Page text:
It always surprises me when I discover prejudice in the NHS. Our beloved NHS, which I have such respect for, cannot possibly be an institution that perpetuates racism, can it?
I have spent the year touring the country at our Nursing Times Careers Live events with Dame Elizabeth Anionwu, who won our Nursing Times Chief Nursing Officers’ Lifetime Achievement Award in 2016.
If you haven’t read her brilliant book Mixed Blessings from a Cambridge Union – about her life as the illegitimate child of a Nigerian-born father and white Irish Catholic mother, as well as her journey through nursing – you really should.
She speaks candidly about colleagues who believed she would never progress to being a ward sister because she was black. In the 1950s and 1960s she met colleagues who thought of her as “different”, and were ignorant that Africa was a continent not a country, and that someone like her could have been British-born even though her skin “was a little dark”.
“It seems prejudice is surviving and thriving in the NHS”
Was that ignorance an excusable sign of the times, and is that kind of ignorance still excusable in today’s modern multi-cultural UK and its health service?
Dame Elizabeth has told me there is no such thing as “unconscious bias” and feels strongly that leaders, managers and colleagues must do everything they can to encourage and inspire their black and minority ethnic (BME) staff to take on new roles, go for promotion and feel able to speak out about how they are treated and what holds them back from progressing.
At Bradford Teaching Hospitals Foundation Trust’s health professionals conference this week, matron Rukeya Miah spoke about her experiences of being passed over for promotion - initially because of discrimination.
Ms Miah, originally from South Africa, highlighted how very few BME staff make it beyond band 7. During the lunchbreak, I met two more nurses, originally from overseas, who echoed these thoughts.
Still, it seems prejudice is surviving and thriving in the NHS. We have not cured the institution of it, though I want to highlight some good work going on. Barts Health Trust runs a support group for nurses who feel unable to progress because of their gender, sexual orientation or ethnic background.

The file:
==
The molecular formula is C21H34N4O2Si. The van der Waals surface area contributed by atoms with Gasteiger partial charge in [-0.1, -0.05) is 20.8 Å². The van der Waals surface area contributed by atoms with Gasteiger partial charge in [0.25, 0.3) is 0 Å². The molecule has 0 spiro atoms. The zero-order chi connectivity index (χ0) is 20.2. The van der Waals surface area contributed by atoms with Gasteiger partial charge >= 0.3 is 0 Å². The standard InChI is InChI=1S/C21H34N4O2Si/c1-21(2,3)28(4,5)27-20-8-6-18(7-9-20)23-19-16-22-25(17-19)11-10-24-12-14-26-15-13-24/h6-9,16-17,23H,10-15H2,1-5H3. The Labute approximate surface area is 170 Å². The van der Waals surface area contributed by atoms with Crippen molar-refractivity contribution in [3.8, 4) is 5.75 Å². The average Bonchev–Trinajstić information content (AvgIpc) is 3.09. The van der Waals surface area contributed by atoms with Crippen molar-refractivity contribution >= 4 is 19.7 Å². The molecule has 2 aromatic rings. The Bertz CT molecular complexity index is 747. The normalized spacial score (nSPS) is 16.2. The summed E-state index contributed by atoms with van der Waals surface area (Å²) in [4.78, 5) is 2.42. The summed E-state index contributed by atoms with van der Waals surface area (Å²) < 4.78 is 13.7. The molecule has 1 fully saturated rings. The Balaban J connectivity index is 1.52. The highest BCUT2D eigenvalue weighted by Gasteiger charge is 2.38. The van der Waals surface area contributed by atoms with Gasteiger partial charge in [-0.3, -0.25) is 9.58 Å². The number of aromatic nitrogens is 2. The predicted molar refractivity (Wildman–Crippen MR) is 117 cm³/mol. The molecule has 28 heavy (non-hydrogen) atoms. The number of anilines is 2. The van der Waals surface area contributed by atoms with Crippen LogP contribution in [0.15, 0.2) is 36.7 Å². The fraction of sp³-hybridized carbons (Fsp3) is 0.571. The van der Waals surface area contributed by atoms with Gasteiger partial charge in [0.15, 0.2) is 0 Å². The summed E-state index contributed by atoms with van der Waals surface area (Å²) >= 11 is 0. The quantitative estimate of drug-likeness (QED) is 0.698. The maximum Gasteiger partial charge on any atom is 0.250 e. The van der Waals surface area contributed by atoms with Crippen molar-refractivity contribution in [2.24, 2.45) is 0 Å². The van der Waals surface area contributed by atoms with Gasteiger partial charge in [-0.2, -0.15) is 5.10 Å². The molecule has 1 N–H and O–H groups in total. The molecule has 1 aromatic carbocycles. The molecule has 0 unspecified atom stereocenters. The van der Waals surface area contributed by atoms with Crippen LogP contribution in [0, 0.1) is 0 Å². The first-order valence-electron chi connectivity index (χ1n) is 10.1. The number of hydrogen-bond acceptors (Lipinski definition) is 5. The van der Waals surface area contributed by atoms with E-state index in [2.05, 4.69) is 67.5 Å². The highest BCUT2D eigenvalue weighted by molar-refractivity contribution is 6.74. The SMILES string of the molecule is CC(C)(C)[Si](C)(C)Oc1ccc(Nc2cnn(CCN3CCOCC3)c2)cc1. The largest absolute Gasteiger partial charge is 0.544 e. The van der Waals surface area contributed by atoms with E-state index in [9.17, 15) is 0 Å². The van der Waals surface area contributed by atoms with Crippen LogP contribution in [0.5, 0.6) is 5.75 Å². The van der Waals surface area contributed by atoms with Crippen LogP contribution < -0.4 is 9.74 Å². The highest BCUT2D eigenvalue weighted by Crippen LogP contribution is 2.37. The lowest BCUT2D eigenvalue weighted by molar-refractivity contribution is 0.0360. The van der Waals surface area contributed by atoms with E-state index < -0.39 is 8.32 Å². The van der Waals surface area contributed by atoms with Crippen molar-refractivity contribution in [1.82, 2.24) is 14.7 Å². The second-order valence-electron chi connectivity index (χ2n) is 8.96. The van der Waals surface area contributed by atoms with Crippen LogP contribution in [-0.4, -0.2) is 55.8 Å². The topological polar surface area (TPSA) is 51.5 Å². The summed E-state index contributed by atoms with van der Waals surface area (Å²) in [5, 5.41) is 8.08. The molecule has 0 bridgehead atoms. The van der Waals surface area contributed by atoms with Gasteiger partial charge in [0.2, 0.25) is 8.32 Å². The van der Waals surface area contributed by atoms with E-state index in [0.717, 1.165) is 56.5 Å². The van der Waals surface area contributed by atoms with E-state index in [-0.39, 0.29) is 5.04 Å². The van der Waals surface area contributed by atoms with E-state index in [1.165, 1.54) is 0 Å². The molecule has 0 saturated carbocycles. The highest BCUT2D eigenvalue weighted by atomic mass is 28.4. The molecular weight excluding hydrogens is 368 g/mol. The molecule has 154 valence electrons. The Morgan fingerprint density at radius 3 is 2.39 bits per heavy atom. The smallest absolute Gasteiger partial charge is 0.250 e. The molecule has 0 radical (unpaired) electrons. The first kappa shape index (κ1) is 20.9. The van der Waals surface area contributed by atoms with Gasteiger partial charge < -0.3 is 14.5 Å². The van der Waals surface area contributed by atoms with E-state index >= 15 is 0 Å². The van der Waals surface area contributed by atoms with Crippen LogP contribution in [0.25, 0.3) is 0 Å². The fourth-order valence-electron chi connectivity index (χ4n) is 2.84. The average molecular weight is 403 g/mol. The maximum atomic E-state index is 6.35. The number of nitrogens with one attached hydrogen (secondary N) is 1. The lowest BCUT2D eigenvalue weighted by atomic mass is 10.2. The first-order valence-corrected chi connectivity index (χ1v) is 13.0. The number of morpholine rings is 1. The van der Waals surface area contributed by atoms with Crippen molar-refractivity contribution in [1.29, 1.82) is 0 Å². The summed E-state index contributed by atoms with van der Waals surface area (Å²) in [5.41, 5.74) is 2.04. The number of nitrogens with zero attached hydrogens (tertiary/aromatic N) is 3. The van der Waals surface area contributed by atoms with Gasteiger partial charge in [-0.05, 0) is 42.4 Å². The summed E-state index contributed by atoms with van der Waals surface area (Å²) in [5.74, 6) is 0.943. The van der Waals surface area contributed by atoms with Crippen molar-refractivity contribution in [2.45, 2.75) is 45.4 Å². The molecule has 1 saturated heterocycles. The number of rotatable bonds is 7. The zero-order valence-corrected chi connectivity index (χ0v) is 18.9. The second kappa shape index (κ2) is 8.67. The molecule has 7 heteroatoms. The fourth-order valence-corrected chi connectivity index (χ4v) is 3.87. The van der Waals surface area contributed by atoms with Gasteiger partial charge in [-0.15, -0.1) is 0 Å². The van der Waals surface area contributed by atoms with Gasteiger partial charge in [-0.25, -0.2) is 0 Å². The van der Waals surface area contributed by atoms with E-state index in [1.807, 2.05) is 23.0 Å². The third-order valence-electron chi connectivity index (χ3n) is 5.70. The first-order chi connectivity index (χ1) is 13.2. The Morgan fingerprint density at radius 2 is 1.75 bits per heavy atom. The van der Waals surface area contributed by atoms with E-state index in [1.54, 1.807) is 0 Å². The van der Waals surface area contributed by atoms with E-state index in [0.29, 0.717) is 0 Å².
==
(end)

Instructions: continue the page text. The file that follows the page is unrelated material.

“The truth is the colour of someone’s skin or where they were born doesn’t preclude them from being a senior manager. Yet many people feel it does”
It’s a stunning project designed to build confidence, and I’ve met some nurses who have found success in their personal and professional lives as a result of taking part in this project, which was also a 2016 Nursing Times Awards winner – this time in the Team of the Year category.
At the moment, the workforce crisis is so dire that the NHS is not just being supported by overseas staff – it’s being propped up entirely by them. They are its essential lifeforce. But it’s more than just the fact we are short of nurses that means we must embrace our overseas colleagues.
To represent our multicultural local communities effectively, we must have voices advocating for them who understand them – and who are them.
Society is changing, and our workforce must reflect that at all levels. The NHS Constitution’s values are to uphold equality – and yet is that principle of equality being as keenly applied to its staff as it is to its patients?
The truth is, the colour of someone’s skin or where they were born doesn’t preclude them from being a senior manager, from ascending to certain leadership roles or being good at a specific role. Yet many people feel that it does.
Dame Elizabeth’s tagline for 2017, her 70th birthday year, eloquently demonstrates how and why prejudice can be overcome: “1947 – born in shame, 2017 – made a dame”.